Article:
Jonathan Lansner, a business columnist for the East Bay Times, called for a government ban on building new stores. He wants housing instead.
- America has what are called free markets. They are Old Testament harsh. If you build an unneeded store, you will have to pay an unpayable mortgage with rent that you could not find. The market punishes vacant building developers.
- He says cities prefer stores because they “control” sales tax revenue. The average Californian pays $997 a year in sales tax and the average home pays $7,266 in property taxes. The average unneeded vacant store pays $0 in sales tax and a falling % of property taxes as its value falls from being vacant.
- One of the reasons new stores are built is because existing stores are in the wrong place or configured suboptimally for current retail demand. For example, in recent years a store type called an outlet mall has arisen. They are located at some distance away from cities. Many in California would replace a type of store called a gas station with another type called a charging station.
- Buildings other than homes in California tend to pay lower property taxes over time because they turn over less frequently. More frequent turnover among homes means homes pay higher property taxes over time because Prop 13 prohibits reassessment to current market value until the property gets a new owner. So municipal governments already have plenty of incentives to favor residential construction over non-residential.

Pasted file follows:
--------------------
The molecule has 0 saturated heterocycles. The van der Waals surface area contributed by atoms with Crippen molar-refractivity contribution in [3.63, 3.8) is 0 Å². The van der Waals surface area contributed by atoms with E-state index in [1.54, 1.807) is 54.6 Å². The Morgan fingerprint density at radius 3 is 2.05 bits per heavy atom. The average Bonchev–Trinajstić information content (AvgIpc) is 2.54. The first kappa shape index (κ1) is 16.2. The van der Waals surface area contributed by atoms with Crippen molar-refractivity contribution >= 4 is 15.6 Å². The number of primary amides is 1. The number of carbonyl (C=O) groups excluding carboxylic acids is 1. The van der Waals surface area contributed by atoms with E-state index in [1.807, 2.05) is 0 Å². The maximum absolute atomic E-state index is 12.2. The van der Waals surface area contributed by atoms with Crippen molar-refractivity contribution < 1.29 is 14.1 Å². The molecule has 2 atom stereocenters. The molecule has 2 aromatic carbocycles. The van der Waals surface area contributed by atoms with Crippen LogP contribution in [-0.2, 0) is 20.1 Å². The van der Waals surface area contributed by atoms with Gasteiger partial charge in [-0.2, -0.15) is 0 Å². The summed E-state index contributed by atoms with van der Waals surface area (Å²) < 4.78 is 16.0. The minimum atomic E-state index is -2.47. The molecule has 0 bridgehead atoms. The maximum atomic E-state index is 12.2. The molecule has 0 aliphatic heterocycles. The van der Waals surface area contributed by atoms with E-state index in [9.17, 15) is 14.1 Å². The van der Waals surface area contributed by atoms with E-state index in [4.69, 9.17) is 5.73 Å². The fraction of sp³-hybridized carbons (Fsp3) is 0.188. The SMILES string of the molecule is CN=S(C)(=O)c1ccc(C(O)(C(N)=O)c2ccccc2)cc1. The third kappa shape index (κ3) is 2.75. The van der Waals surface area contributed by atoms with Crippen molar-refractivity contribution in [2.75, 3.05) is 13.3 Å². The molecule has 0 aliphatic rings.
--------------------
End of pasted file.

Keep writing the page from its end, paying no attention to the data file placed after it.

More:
- Yes, there are currently too many vacant stores. Pandemic government seizing of dictatorial shut down powers partly caused that. People switching to more delivery-style shopping is another part. Other causes include stupid developers and stupid construction loan lenders. Some genius recently converted the old Walnut Creek railroad station from a Vic Stewart’s steak restaurant to a shiny, new, refurbished, mostly vacant, would-be retail building across the street from the thriving Broadway Plaza shopping center.
- Perhaps the East Bay Times business columnist should be a successful entrepreneur rather than a Soviet-style collectivist.
John T. Reed
Author of 21 how-to books on real estate investment